Try to construct your own fraud scenario. Ask yourself how everything you have seen could have been staged. This kind of thinking reveals how surprisingly simple measures (like switching factory signs before you arrive, painting old machinery) can be so effective in fooling the credulous foreigner. Our firm’s China business specialists love regaling us lawyers with how different a facility is when they check it out for the first time at the company’s invitation as compared to what it looks like when they pop in unannounced one or two weeks later.

Forget about the paper. Focus on your China counter-party’s operations. “In today’s world where you can buy a competent color printer for less than $200, it’s hard to understand why investors place so much faith in bank statements, invoices, and contracts. China’s deal making world abounds with stories of forged bank statements and other documents leading to disastrous deals. Unfortunately, most auditors apply the US audit playbook in China – reviewing and taking documents at face value….Instead, you have to look at the operation itself. How much does the output seem to be, how much material is moving into and out of the factory, does the office seem to be a hive of activity, how many employees can you count, what is the square footage of the facilities? These are all basic questions one should concern themselves with during site visits. And it pays to visit two to three (or more) times – a good fraudster can put on a show, but they’re unlikely to be able to do it the same way each time. Watch for the subtle differences. Ultimately if you cannot find a good way to measure the company’s sales or productivity (as in the case of a service company), you should think carefully about proceeding with the investment.”

Scrutinize the paper. Yes, you should be wary of every piece of paper provided to you by your Chinese counterpart, but you still should scrutinize it and hunt down and review even more. We love scrutinizing the paper (especially early on in a deal) provided to us by the Chinese company because so often their methods to obfuscate are so crude and obvious. And when we find that the Chinese side tried to trick our client, we suggest our client walk away from the deal. The seventh rule (my added rule) is to put the documents you receive under a microscope because the fraudulent company will nearly always make some mistake in its documents. In my career, I have caught the following, all of which threw up massive red flags:

Company claimed to have a multi-million dollar account at a non-existent bank;

Company documents showed a subsidiary in the Marshall Islands, yet always spelled the country as Marshal Island. It had no such subsidiary;

Company claimed to have a branch office in a particular city, yet its documents on that branch office (including supposed government documents) put that city in the wrong province;

Company claimed to be bringing in twice as much product as physically possible on a particular ship;

Company claimed to have been shipping out product on a particular ship that did not exist during the first few years when the product was allegedly being shipped;

Company claimed to have won an IP lawsuit in a country’s Supreme Court (they produced the Supreme Court’s decision and everything), but there had never been such a case.

And these days, the Chinese government has a lot of “good paper” on its companies. That Chinese company with which you are looking to partner on an aerospace joint venture? Did you know that they are licensed only to bake cookies and cakes and they have been in business for all of 10 months? We frequently search Chinese corporate records for our clients and though it is not inexpensive or easy, it can be incredibly enlightening and it goes far beyond the information provided by the basic company search firms.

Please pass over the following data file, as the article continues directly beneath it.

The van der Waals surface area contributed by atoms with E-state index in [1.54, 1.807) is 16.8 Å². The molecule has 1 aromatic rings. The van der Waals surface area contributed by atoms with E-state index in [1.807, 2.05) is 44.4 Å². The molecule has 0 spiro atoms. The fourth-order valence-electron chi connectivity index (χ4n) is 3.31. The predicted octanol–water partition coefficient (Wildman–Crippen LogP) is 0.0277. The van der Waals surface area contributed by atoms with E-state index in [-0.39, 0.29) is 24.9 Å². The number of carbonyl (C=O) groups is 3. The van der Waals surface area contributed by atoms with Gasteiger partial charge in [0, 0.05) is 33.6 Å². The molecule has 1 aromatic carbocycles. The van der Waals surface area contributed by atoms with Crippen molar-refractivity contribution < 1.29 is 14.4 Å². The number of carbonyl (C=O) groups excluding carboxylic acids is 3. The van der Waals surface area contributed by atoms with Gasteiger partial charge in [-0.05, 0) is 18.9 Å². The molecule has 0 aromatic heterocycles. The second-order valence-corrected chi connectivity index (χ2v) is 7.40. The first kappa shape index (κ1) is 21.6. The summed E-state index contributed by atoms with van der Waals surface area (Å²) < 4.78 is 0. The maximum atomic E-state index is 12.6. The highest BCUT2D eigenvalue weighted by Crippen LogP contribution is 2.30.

The China company search firms typically provide only a fairly basic list of information, such as the names, and addresses of those involved with the company and its registered capital. in addition to not being terribly complete, the information from these search firms is of dubious provenance. How did they get the information? Can you be sure they looked at the entire file? We know the files are only supposed to be open to lawyers. How did they obtain access? When did they review review the documents? Last year’s documents may be of no help at all. Will they know how to interpret the information? Just as one example where knowledge on how to interpret is critical. Suppose a parent company does an IPO in Hong Kong or the U.S. and then claims the IPO proceeds were injected into the WFOE in China. Was the money injected into the WFOE or not. And if so, when? And if not, what is the most recent record on the registered capital status of the WFOE. For a WFOE that receives an injection of capital from an IPO, there is typically at least six months of advance work in increasing the registered capital amount. All of this is public and can normally be found in the company’s official corporate file. In addition, the annual audit will show an injection of capital. But the audit is of the previous year. So for recent injections of capital, we have to rely on the approval for the increase in the registered capital.

Speak with competitors and speak with employees and speak with people in the neighborhood. We love sending one of our China business specialists out to speak with these sorts of people because it is amazing what you can learn.

Do not delegate. Be attuned to the dichotomy between the amount at stake with your investment/deal and the income/wealth of the people on whom you rely for judgment. In other words, you need to be able to trust the people on whom you are relying and if you cannot, you need new people. About half the time when my law firm has been brought into a fraud situation, we have to ask ourselves whether the “trusted subordinate” was incredibly stupid or in on the fraud.